Nearly half of the non-chatting visitor base leaves in the first ten seconds. When we take a look at the same stats for chatters, we can see that more than a quarter of them stays for at least three minutes. Even a quick chat with an agent will take some time. However, this can be enough for the visitor to get interested and stay for longer.

If you are looking for an in that would allow you to get closer to your potential customers, improving customer engagement via chat seems like the clear way to go. However, you haven’t heard the best bit yet.

Using customer engagement to get more sales

When we looked at various customer engagement statistics for chatters and non-chatters, we stumbled upon this little chart that should interest any online entrepreneur:

Conversion rates for chatters and non-chatters

Pictured here, are the conversion rates for Chatters and Non-Chatters. We use them to measure how many of our visitors have created a trial account. As you can see, visitors who entered chat are on average three times more likely (11.27 percent) to convert to trial than non-chatters (3.67 percent).

In your case the conversion can be something completely different, for example making a successful purchase after a chat with a consultant or booking a room after a quick conversation. What matters is the fact that chat puts into a favorable position when it comes to converting online visitors.

How to utilize that position? Start a chat with visitors who need just a few extra bits of information to convert, i.e. the long tail.

To do that, we set up two custom invitations addressed at all the visitors who need more information before creating a trial account.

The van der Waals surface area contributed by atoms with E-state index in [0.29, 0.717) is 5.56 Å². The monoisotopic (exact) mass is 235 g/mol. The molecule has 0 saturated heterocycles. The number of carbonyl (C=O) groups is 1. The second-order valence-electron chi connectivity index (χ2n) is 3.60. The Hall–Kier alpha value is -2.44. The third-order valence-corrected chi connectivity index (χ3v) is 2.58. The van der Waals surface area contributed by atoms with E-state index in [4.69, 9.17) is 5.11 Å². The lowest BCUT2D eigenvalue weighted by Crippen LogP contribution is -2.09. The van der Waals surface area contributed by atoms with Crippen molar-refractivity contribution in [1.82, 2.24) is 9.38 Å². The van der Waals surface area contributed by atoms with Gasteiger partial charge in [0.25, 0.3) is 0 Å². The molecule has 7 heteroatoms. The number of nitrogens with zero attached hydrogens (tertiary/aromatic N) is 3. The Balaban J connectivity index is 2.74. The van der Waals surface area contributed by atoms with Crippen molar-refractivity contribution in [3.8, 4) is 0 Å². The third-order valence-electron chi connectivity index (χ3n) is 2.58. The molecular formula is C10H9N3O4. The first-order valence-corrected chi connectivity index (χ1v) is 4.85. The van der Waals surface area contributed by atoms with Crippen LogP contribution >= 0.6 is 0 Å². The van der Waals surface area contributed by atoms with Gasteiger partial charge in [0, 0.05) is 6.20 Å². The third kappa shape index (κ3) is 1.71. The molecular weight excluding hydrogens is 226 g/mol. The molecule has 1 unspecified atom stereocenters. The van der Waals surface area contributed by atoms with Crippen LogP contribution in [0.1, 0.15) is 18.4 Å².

The first invitation triggers after a visitor has spent ten minutes on the website and seen at least three pages. The second invite is addressed at visitors who have seen at least two pages over thirty minutes.

Long tail greeting in LiveChat

Both these invitations seem very capable of providing additional opportunities for customer engagement that would otherwise be wasted. We noted that they are fairly successful at getting people to start a chat, with around 14 percent conversion. What’s more, every eighth of those chats ends up with a trial signup.

To check how greetings affect your customer engagement, you can use a simple API request. Here’s an example:

You can check the stats for a specific greeting by providing its ID and your API credentials. You can get the ID of your greetings by accessing them in LiveChat and copying the ID from the end of the URL.

Copying the greeting ID

Add the &greeting= parameter along with the greeting ID at the end of example request and use your API credentials to get the custom report. You might want to install a tool like JSONViewer for your browser to get a clearer picture. Here’s how your request should look like:

Key takeaways on increasing customer engagement

First off, give our Google Analytics integration a try and see how chat impacts your on-site customer engagement. Chatting will help you keep visitors on your site longer. And the longer they are on your site, the more chances at converting them you have. The chat-related data will start collecting once you activate the integration so make sure to enable it ASAP.

Secondly, analyze the data and see what kind of behaviors your visitors display. If there is larger group of Non-Chatters who spend about three minutes on your website, try creating a greeting that will catch them before they leave. The greetings guide will help you create your first greetings.

Lastly, see how your greetings are converting using our API. It’s important to track their effectiveness and adjust them if needed. The example request provided above is just one example of the things you can do with the API. For some basic information, check out our API guide. You can also check out our recent post about hooking up LiveChat to phone using the API.